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Atomic’s Most Recommended Psu’s Thread.


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#1 mohawk

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Posted 10 September 2008 - 09:22 PM

There are many, many threads here on Atomic regarding PSU recommendations.
I believe it would be useful to list Atomic’s most recommended PSU’s in one thread. This will be a work in progress and will change as new products hit the market.

The list is broken up into 3 categories and will list the PSU name and brand, OEM manufacturer if known, if it is a modular PSU, total amount of the 12v amps combined if available and how many 12v rails it has, links to reviews and starting prices. If a PSU has been tested by Atomic’s extreme Big Willy system it will be noted if it passed or failed. The list will be set out from lowest wattage to highest wattage for ease.

All reviews will only come from the following sites as they are the only ones that actually test PSU’s properly; Anandtech, Hardware Secrets, Jonnyguru and Silentpcreview.

All prices will be taken from Staticice and will use the lowest advertised price as this is probably the most widely used price search engine used in Australia. All prices are in Australian dollars.

Only PSU’s available in Australia will make the list and only those that have been reviewed buy one of the above mentioned sites.

Some PSU’s will fall into 2 categories. This is because of the wide variance between end user systems and their needs.

Most PSU’s have an UL number. This number will allow you to find out who the OEM manufacturer of a PSU is approx. 95% of the time.

To find a UL listing, look for the "Underwriters Recognized" logo (a backwards "R" attached to a "U") and find the "E" plus six digit number underneath it. You can than look this number up on UL's website http://tinyurl.com/ph6gp

OEM manufacturer info and UL numbers:

CWT = Channel Well Technology. UL# E161451
Enermax = Enermax Technology Corp UL# E134014
Enhance = Enhance Electronics Co Ltd. UL# E166947
FSP = FSP Group Inc. UL # E190414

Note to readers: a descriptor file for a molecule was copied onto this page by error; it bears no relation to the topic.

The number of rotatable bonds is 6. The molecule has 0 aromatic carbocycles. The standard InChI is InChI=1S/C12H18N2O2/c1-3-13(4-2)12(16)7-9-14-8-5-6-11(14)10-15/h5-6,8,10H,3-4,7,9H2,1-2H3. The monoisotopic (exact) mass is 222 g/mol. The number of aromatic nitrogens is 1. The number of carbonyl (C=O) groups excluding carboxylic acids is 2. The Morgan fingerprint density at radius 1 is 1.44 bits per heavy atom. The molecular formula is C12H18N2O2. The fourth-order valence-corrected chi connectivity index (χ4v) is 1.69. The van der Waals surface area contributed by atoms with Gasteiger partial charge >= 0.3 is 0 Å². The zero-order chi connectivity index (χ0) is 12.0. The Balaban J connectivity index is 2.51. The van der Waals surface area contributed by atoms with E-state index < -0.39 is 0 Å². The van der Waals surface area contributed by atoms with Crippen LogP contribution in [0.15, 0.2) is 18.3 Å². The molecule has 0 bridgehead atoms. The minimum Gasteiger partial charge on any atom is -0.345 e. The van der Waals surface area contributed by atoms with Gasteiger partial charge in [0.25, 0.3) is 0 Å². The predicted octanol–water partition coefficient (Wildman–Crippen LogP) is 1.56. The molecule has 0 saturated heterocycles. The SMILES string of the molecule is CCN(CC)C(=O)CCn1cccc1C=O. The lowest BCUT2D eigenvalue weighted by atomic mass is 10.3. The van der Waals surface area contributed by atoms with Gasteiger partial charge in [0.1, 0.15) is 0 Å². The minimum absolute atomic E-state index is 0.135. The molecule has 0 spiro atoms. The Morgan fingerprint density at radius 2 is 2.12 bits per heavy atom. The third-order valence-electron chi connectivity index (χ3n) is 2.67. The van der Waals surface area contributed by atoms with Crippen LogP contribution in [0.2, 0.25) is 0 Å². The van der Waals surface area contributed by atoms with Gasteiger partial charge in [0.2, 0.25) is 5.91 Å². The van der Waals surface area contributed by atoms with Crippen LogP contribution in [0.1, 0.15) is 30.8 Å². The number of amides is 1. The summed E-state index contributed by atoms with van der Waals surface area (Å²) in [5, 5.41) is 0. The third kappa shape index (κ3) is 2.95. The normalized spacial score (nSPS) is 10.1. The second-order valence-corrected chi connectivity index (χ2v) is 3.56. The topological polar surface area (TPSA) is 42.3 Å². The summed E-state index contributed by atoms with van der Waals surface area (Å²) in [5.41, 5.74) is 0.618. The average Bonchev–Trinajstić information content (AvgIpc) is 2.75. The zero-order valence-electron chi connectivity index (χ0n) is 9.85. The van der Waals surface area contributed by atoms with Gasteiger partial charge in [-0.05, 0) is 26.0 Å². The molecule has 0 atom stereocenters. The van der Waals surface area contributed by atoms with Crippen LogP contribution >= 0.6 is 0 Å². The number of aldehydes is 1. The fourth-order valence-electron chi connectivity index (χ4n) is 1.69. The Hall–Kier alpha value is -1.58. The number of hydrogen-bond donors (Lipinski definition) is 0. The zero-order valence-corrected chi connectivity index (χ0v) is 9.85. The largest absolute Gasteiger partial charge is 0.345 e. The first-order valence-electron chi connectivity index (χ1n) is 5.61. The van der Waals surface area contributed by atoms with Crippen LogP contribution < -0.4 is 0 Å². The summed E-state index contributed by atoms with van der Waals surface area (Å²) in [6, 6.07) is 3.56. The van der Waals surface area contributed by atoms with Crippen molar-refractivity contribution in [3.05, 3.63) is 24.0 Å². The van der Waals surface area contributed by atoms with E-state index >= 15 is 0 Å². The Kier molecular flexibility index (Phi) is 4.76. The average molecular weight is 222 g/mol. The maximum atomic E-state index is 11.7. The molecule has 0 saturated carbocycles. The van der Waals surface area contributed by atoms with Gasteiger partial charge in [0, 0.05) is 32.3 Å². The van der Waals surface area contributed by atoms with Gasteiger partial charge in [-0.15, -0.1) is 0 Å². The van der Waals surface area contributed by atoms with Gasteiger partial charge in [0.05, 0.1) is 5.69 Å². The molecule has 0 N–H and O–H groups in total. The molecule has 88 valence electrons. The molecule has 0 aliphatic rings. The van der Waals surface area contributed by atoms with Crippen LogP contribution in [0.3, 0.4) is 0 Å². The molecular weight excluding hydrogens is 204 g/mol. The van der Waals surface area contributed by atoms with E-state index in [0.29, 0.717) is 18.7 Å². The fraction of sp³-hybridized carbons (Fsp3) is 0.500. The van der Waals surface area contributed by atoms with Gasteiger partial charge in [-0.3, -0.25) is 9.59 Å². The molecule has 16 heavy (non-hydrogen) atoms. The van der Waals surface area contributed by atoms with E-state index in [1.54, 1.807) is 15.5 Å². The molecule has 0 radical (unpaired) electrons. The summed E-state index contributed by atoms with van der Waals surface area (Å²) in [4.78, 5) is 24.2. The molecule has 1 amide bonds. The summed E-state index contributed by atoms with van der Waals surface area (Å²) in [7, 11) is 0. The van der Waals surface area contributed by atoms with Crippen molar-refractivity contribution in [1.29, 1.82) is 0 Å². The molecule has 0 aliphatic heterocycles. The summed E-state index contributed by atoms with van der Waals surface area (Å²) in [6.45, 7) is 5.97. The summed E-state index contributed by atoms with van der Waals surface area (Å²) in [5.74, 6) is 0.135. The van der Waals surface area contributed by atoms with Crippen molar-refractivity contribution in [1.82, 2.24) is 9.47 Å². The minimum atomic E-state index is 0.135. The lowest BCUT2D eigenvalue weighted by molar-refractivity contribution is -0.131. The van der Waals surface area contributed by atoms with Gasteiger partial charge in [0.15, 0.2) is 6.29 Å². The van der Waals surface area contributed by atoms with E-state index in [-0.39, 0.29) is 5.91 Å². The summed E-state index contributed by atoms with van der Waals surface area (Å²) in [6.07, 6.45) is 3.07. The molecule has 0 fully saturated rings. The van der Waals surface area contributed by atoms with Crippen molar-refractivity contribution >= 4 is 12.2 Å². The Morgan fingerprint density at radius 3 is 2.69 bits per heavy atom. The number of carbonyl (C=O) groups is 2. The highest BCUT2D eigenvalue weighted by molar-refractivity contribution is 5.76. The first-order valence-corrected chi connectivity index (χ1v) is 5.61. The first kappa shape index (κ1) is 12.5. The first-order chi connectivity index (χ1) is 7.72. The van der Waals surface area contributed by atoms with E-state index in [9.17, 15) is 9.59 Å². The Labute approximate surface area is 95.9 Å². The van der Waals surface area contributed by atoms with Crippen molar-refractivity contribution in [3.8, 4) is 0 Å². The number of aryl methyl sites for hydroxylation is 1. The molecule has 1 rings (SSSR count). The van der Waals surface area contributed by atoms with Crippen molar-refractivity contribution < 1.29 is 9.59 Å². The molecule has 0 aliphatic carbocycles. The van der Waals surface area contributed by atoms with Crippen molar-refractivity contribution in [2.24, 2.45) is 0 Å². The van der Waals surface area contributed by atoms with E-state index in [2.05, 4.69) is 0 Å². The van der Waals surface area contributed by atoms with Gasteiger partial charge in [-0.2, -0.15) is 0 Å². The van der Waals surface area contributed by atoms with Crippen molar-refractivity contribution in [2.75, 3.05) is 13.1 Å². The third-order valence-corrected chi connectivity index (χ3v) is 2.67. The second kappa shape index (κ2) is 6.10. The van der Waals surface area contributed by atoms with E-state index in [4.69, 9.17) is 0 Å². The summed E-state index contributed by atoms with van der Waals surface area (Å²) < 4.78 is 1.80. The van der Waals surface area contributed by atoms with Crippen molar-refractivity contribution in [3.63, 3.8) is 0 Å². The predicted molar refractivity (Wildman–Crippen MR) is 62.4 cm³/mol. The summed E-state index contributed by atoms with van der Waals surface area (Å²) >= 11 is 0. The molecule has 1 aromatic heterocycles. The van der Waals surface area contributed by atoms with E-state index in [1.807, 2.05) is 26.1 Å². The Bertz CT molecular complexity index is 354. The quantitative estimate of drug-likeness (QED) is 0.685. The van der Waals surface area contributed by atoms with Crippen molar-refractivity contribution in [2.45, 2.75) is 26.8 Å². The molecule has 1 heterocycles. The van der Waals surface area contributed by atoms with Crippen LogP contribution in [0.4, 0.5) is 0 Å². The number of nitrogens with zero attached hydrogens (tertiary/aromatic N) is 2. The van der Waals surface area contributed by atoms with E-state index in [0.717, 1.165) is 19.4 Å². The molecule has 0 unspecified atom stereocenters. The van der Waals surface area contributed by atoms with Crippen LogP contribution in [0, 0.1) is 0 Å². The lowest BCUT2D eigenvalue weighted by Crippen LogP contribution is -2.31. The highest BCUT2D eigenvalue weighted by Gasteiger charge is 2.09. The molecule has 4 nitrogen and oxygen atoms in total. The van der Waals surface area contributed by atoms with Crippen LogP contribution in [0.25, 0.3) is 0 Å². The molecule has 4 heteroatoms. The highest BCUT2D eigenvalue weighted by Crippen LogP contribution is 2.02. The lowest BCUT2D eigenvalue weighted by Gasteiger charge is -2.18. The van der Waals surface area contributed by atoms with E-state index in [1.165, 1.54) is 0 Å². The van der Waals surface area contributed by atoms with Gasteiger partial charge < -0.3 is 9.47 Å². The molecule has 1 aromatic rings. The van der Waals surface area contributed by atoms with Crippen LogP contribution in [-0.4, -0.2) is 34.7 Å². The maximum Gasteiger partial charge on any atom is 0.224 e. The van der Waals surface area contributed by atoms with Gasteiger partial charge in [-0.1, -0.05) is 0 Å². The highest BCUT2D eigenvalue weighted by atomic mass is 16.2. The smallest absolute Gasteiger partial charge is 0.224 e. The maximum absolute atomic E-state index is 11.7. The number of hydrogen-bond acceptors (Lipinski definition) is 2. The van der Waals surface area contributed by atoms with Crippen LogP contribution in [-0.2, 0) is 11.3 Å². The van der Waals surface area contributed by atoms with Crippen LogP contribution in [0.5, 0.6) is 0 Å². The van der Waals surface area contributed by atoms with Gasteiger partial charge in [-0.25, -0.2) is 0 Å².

Seasonic = Seasonic Electronics Co Ltd. UL # E104405
SPI = Sparkle Power International Ltd. UL # E161885
Delta Electronics = Delta Electronics Inc. UL# E131881 & E217431

Lastly I would like to thank tantryl for giving me input and advice on the information contained in the list and helping out with the more eye friendly format.

Edited by mohawk, 09 January 2010 - 05:42 PM.

Atomic's Most Recommended Psu's Thread. http://forums.atomic...p?showtopic=266

#2 mohawk

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Posted 10 September 2008 - 09:23 PM

The new updated list,

The PSUs are listed in the following format:
Brand Model Wattage (Manufacturer) (xA, y)(A,J,H,S) cost (staticice link)

The second bracketed group details the the number of rails and 12v power output for each PSU, where x = the total sustainable output of the +12V rail(s) of the PSU and y = the quantity of +12V rails.
The third bracketed group are the links to the reviews for each PSU's where A = Anandtech, H = Hardwaresecrets, J = Jonnyguru and S = Silentpcreview.


Low to Mid-Range Systems:

• SilverStone ST45SF-G (SilverStone) (Modular) (Small form factor) (37A,1) (H) cost


Mid-Range to High End systems:

• Seasonic G-550w (SilverStone) (Modular) (45A,1) (H) cost
• FSP Raider 650w (FSP) (50A,1) (H) cost
• In Win GreenMe 650w (In Win) (54A,4) (H) cost
• Corsair GS700w (CWT) (58A,1) (H) cost
• Xigmatek Tauro 700w (Andyson) (58A,1) (H) cost
• In Win GreenMe 750w (In Win) (62A,4) (H) cost

High End to Extreme:

• Corsair GS700w (CWT) (58A,1) (H) cost
• Xigmatek Tauro 700w (Andyson) (58A,1) (H) cost
• In Win GreenMe 750w (In Win) (62A,4) (H) cost

Edited by mohawk, 04 December 2012 - 05:17 PM.

Atomic's Most Recommended Psu's Thread. http://forums.atomic...p?showtopic=266

#3 mohawk

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Posted 10 September 2008 - 09:23 PM